She writes that the entire two-hour process, which nearly brought her to tears, was comparable to “being forced to sit in a room with a vindictive ex-partner.”

Perhaps the most amazing part of the story is that she was offered the job.

Appalled by the experience and treatment she received, Bland decided to decline the company’s offer—and do so publicly on Twitter. The email she penned to the company after the interview and posted in a tweet has since been shared over 41,000 times.

Company leaders should take note. From Yelp, TripAdvisor and Glassdoor to Medium, Twitter and Facebook, today’s technology and social media engagement has made it make it easier for people to hold businesses and individuals accountable for their practices and behavior.

Before these online platforms existed, people like Ms. Bland had little recourse or power to combat the behavior of an overly-aggressive company CEO or business leader. Now, they can do so publicly—and there are real repercussions for these actions, especially for smaller businesses. A few bad reviews are all it takes to drive prospective employees and customers elsewhere.

Of course, review fraud is certainly a reality. Twitter mobs have become more common, as have presumptions of guilt until someone can prove their innocence online. That said, more often than not, when there is smoke there’s likely to be a fire, even a small one.

What I find fascinating about Ms. Bland’s experience and the many others that are shared online is that holding people accountable via a public forum seems to have more impact than if the obligation is left to internal stakeholders.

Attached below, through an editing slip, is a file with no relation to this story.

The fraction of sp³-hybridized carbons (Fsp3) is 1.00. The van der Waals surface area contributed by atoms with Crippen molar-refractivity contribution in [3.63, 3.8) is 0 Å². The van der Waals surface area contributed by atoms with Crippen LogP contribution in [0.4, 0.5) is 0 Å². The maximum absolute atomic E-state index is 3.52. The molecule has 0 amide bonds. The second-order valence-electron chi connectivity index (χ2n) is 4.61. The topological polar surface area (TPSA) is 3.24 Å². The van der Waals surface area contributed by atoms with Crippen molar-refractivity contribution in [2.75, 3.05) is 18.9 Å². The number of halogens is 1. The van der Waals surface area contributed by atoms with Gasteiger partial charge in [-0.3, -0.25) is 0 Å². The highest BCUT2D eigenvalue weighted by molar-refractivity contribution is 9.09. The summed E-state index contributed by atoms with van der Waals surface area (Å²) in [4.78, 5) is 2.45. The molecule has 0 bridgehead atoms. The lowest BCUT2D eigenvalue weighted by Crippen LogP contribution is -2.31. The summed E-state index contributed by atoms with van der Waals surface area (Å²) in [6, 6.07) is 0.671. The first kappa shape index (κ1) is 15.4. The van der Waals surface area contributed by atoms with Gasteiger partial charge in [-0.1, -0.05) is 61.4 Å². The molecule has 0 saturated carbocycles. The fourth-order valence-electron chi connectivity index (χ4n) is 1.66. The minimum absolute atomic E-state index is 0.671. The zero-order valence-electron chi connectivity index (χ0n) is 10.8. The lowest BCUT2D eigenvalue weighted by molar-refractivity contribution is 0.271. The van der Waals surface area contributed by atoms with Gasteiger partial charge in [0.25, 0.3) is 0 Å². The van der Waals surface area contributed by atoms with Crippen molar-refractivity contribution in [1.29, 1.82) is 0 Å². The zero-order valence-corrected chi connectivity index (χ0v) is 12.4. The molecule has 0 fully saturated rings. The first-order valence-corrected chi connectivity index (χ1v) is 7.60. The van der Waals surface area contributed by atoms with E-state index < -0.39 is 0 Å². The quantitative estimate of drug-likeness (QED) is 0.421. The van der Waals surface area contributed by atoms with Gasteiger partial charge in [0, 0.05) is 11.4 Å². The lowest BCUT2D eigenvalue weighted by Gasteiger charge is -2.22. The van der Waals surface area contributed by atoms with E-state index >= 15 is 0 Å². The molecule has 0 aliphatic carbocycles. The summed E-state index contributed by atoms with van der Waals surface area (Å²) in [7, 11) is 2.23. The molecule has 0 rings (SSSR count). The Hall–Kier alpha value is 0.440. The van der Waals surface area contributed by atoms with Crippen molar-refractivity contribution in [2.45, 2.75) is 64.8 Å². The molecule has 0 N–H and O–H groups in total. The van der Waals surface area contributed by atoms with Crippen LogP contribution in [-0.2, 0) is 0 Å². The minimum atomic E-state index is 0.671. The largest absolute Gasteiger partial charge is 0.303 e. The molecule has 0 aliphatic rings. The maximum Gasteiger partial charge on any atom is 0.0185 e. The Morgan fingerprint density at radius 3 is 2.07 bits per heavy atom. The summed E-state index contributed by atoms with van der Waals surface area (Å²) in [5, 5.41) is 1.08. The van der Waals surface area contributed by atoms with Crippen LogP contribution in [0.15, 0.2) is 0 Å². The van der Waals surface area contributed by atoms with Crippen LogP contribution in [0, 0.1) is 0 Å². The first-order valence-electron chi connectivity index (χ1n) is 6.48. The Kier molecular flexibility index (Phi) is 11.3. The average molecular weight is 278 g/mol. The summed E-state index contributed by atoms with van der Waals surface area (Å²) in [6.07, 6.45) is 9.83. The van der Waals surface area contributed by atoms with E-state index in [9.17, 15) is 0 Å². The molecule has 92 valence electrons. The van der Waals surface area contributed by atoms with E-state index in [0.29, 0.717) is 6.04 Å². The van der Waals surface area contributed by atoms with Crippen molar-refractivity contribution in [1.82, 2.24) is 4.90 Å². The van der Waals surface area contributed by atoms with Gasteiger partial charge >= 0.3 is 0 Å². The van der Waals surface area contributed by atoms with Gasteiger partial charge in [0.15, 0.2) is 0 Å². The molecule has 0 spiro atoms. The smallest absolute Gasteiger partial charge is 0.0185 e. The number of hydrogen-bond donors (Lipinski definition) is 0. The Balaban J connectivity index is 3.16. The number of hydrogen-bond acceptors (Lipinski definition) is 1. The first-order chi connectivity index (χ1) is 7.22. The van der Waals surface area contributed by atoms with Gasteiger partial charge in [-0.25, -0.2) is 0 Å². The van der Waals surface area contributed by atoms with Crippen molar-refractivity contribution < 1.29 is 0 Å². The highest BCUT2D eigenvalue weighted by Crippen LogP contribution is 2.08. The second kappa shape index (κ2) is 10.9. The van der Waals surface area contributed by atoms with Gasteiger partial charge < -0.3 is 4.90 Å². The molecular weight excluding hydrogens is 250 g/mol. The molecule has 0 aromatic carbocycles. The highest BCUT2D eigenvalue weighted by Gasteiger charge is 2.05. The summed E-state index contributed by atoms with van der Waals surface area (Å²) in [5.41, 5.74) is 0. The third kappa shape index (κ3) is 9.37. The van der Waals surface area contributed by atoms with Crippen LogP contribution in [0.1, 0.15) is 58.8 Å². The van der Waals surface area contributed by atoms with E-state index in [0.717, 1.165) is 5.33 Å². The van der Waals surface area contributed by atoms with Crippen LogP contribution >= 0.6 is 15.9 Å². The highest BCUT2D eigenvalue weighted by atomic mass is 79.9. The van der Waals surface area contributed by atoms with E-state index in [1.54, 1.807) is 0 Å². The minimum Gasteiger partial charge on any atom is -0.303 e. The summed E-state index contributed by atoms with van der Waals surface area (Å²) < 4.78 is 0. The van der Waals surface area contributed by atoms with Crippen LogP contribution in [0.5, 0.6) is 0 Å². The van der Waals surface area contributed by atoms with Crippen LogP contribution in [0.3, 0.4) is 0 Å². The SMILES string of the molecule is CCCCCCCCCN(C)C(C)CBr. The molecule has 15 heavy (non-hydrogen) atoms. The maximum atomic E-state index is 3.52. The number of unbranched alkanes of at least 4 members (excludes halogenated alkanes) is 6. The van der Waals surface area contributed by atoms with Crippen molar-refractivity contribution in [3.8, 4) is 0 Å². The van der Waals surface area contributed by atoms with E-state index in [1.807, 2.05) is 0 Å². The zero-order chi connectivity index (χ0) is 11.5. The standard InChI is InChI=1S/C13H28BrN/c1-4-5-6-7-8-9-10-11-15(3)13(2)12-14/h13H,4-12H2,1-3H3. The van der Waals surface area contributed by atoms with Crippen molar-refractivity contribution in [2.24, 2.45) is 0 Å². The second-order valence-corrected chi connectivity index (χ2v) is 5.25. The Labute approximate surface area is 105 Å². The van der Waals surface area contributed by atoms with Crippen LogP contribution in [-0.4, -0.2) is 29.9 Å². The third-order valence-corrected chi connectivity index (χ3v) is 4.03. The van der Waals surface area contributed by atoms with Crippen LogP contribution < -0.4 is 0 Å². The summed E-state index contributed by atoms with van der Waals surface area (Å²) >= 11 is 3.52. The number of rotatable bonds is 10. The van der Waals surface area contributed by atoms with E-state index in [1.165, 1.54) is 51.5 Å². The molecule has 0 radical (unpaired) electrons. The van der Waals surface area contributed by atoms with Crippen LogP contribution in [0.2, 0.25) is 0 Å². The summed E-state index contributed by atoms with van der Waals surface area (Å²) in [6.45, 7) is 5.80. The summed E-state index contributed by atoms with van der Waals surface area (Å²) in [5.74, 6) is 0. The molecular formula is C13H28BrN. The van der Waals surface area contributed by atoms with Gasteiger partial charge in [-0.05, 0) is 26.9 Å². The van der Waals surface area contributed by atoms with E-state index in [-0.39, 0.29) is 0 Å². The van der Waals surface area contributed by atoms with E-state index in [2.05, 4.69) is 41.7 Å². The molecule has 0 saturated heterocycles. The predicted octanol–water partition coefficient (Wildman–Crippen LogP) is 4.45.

Shortly after Bland’s tweet went viral, the company’s board of directors issued a statement that it had conducted an internal investigation and found that “no bullying or intimidation occurred.” I find this conclusion lacking– for a few reasons.

First, from what Ms. Bland has reported, it does not appear that the board reached out to or spoke with her about her experience before drawing their conclusions. Second, based on how quickly the board issued its response, their “investigation” seems to have been conducted in haste. And third, a scan of Web Application UK’s Glassdoor page describes almost identical behavior by their CEO from others who interviewed with the company.

I am sure some inquisitive reporter will be digging into the company’s board and its objectivity. Absolute power has a way of corrupting, as demonstrated by recent downfalls of several prominent CEOs.

Here’s a good rule of thumb that someone very wise once shared with me: If your actions, behaviors or decisions were posted publicly on the cover of the Sunday paper, how would you feel about it? Would you feel comfortable defending what was written, even if it was true?

This “Sunday paper test” is worth careful consideration. Would you ever want your Sunday morning paper to describe your interviewing process – involving your CEO, no less – as “humiliating,” “bizarre,” “brutal” or “demeaning?”

If not, think about what you or your organization’s leadership should do differently to ensure you’re proud to back up what’s said about you – online or offline.


Quote of The Week

“To be accountable means that we are willing to be responsible to another person for our behavior and it implies a level of submission to another’s opinions and viewpoints.”


Wayde Goodall




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Closing Time (#150)

Let’s face it, it’s pretty easy to be a great leader and kind to others when things are going well.  When sales are doubling or your company has raised millions of dollars, being positive, doing the right thing and keeping the troops motivated doesn’t take a lot of skill or effort.

It’s when adversity hits that you see people’s true colors and how they perform under pressure. How they act when their backs are up against the wall and there are no good options is often the truest reflection of a person’s character.

For me, this is the real test of leadership. I have lost respect for many leaders in my career after seeing them turn from Jekyll to Hyde after even a little pressure was applied.

One of the greatest leaders of our generation is Danny Meyer, the founder and CEO of Union Square Hospitality Group. USHP owns and operates such restaurants as Gramercy Tavern, Blue Smoke and Union Square Cafe. Meyer is also the founder of Shake Shack.